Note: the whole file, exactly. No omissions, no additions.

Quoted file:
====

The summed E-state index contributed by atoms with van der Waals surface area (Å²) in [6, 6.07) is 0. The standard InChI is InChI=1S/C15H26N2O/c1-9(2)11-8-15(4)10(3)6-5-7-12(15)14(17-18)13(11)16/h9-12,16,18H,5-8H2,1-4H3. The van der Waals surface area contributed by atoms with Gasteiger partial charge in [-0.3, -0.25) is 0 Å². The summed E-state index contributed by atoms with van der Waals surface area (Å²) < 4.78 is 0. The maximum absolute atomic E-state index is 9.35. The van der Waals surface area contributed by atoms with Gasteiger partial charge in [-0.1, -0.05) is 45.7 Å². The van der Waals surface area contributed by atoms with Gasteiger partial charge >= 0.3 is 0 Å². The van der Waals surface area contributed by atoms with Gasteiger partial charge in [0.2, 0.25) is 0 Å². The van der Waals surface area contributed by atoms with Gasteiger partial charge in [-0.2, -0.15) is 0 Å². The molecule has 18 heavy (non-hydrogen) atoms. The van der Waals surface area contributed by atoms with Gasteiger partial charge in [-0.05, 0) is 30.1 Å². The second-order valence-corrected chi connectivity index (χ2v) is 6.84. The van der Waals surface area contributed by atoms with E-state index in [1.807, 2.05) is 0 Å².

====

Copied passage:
The summed E-state index contributed by atoms with van der Waals surface area (Å²) in [6, 6.07) is 0. The standard InChI is InChI=1S/C15H26N2O/c1-9(2)11-8-15(4)10(3)6-5-7-12(15)14(17-18)13(11)16/h9-12,16,18H,5-8H2,1-4H3. The van der Waals surface area contributed by atoms with Gasteiger partial charge in [-0.3, -0.25) is 0 Å². The summed E-state index contributed by atoms with van der Waals surface area (Å²) < 4.78 is 0. The maximum absolute atomic E-state index is 9.35. The van der Waals surface area contributed by atoms with Gasteiger partial charge in [-0.1, -0.05) is 45.7 Å². The van der Waals surface area contributed by atoms with Gasteiger partial charge >= 0.3 is 0 Å². The van der Waals surface area contributed by atoms with Gasteiger partial charge in [0.2, 0.25) is 0 Å². The van der Waals surface area contributed by atoms with Gasteiger partial charge in [-0.2, -0.15) is 0 Å². The molecule has 18 heavy (non-hydrogen) atoms. The van der Waals surface area contributed by atoms with Gasteiger partial charge in [-0.05, 0) is 30.1 Å². The second-order valence-corrected chi connectivity index (χ2v) is 6.84. The van der Waals surface area contributed by atoms with E-state index in [1.807, 2.05) is 0 Å².